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Ama Me Ottorino RESPIGHI (1879-1936)
1. Il Tramonto (The Sunset) (1914) [15:41] Igor STRAVINSKY (1882-1971)
2. Cat’s Cradle Songs (1915-16) [4:31] Arvo PÄRT (b.1935)
3. Es sang vor langen Jahren (1984) [7:13] Sylvie BODOROVÁ (b.1954)
4. Ama Me (1999) [14:24]
5. Three Psalms (2015) [11:44] Petr EBEN (1929)
6. Loveless Songs (1963) [16:05]
Eva Garajová (mezzo soprano)
Zemlinsky Quartet (1, 5)
Ludmila Peterková, Jana Lahodná, Marek Švejkar (clarinets) (2)
Jaroslav Svěcený (violin) (3)
Jitka Hosprová (viola) (3, 6)
Katerina Englichova (harp) (4)
Texts and translations included
rec. Domovina Studio, Prague, 2015 ARCO DIVA UP0184-2 131 [70:09]
The rationale for this unconventional-looking programme is one of music for mezzo with accompanying instrumental forces. The Respighi and Stravinsky date from the years 1914-16 whilst Sylvie Bodorová, an Arco Diva favourite, brings the recital pretty much up to date with her newly composed Three Psalms.
Respighi’s The Sunset takes verses by Shelley and sets them for mezzo and string quartet, though he was later to arrange it for an accompanying string orchestra. Respighi laces this passionate love-longing-and-death poem with refined impressionistic gestures, and vests it with considerable colour. Quite whether Eva Garajová’s operatically strident singing is appropriate to the more refined and nature-narrative elements of the poem and Respighi’s setting of it is a moot question. Irmgard Seefried and Janet Baker are just two of the most eminent exponents of the string orchestral version on disc whilst Anne Sofie von Otter and Magdalena Kožená have recorded the string quartet original. All four - but in this context specifically von Otter and Kožená - offer far more nuanced and less invasive accounts. Garajová’s vibrato is unrelieved and as she starts in full operatic mode there’s not much expressive leeway. Clarity of articulation also suffers.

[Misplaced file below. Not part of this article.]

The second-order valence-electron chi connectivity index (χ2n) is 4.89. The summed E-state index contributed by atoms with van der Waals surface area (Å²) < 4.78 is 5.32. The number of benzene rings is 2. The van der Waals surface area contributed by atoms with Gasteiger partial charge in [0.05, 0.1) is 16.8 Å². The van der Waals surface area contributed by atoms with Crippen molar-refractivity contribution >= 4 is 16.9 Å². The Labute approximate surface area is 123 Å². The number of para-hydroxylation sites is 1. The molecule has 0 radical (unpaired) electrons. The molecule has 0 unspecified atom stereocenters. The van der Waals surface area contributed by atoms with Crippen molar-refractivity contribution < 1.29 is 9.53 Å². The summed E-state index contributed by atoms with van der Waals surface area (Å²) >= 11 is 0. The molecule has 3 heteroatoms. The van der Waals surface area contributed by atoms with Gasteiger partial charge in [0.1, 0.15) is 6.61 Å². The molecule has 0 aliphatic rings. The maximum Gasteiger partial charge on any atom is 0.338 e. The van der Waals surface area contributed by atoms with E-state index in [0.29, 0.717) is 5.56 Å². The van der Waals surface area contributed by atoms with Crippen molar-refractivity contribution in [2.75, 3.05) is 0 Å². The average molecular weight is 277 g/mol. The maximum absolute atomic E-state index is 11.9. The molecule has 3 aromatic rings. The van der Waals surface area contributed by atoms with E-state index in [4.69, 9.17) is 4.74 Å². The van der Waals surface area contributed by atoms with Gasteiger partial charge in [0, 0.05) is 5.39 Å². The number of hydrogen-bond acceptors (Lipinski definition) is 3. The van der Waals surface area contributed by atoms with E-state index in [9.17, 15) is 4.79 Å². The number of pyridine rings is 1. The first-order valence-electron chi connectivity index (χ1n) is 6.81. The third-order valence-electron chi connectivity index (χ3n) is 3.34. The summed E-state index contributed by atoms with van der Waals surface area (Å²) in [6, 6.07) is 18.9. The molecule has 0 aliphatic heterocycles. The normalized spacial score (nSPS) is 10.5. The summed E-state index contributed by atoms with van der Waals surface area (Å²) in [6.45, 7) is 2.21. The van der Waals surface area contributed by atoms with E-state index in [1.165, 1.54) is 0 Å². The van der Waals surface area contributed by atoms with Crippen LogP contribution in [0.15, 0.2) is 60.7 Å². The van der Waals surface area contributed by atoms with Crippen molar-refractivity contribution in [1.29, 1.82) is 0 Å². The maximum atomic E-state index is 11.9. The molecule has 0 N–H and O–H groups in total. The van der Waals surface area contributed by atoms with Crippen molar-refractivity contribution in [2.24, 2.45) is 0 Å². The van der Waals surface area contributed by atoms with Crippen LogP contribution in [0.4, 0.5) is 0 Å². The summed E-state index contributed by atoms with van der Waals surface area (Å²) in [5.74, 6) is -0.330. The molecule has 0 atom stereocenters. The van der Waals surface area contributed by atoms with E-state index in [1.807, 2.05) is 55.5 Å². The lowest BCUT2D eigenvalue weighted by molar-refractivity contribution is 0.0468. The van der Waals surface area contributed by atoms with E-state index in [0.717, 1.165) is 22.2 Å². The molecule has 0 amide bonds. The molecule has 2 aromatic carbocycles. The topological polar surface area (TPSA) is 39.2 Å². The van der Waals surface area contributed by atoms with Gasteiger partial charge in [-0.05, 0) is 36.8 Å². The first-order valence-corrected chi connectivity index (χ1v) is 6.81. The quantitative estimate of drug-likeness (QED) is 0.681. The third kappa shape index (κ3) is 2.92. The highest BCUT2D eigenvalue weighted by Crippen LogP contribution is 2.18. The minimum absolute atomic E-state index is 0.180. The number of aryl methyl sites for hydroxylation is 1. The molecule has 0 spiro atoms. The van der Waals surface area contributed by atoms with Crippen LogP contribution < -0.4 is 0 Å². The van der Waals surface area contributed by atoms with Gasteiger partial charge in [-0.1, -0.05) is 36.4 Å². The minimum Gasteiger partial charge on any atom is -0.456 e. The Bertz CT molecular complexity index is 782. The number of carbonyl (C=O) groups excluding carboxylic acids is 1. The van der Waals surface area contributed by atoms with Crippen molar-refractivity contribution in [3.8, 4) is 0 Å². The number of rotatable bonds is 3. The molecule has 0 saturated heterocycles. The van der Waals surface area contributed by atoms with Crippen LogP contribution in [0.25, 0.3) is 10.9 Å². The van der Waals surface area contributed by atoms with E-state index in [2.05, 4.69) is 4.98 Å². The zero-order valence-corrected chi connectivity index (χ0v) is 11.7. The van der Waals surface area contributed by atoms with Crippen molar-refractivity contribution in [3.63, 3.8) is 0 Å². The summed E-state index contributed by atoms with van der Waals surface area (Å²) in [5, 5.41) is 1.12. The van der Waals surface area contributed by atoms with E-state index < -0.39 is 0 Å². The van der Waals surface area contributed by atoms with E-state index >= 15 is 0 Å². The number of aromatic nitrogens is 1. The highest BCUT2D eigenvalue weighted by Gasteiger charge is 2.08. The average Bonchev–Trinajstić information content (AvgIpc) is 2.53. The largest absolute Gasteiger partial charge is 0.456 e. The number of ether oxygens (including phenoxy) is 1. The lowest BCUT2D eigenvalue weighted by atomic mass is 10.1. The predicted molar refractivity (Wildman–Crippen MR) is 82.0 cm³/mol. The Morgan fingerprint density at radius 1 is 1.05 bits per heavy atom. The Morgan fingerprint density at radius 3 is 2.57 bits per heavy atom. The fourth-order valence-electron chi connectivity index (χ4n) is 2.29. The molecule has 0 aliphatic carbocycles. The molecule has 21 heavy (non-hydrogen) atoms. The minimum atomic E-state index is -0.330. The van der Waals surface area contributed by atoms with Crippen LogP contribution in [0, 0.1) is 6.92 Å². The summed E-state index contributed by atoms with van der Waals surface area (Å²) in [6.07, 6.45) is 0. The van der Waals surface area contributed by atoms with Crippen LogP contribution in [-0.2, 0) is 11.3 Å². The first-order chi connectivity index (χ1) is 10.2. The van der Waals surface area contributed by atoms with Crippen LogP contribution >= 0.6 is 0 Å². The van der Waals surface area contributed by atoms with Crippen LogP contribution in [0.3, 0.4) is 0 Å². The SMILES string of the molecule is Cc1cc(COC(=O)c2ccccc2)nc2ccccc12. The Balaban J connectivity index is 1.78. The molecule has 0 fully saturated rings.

The remainder of the programme suffers less from this mismatch between means and expression. Stravinsky’s brief Cat’s Cradle Songs, or Cat Lullabies if you prefer Arco Diva’s translation, are for mezzo and three clarinets. These epigrammatic affairs are delightfully done, the whooping clarinet close of the Tom-Cat song adroitly achieved here. Two thirds of the Pragart Trio are present for Arvo Pärt’s Es sang vor langen Jahren - the mezzo, and violist Jítka Hosprová - and they’re joined by violinist Jaroslav Svěcený. Garajová’s strong chest voice is prominent in this work - which can also be sung by countertenor - and the ritornello effects from the two distinguished string players is also mightily effective.
The piece which gives its name to the disc title is a three movement song cycle that explores familiar concerns to Bodorová. The terse melancholy of the first, the Ave Maria, and in the central song, Mamo, have a consonance with some of the music in her Roma settings to be found on the album called Ja Ra Laj (UP01102-131) whilst the syncopated final song, written by the composer and Norman Silver in English, is full of joy. Her Three Psalms for voice and string quartet balance beautifully voiced melancholy and expressive depth, ending with growing confidence reminiscent of Martinů.
Petr Eben’s Loveless Songs, written in 1963 for singer and viola, offer some intriguingly abrupt counterpoint as well as some very spare, reserved and even allusive commentaries by the viola. The third song of six offers the most declamatory and angry music embodying a brief parlando scream.
With a vivid recording and good notes this recital, with reservations duly noted, offers attractive and sympathetic performances.
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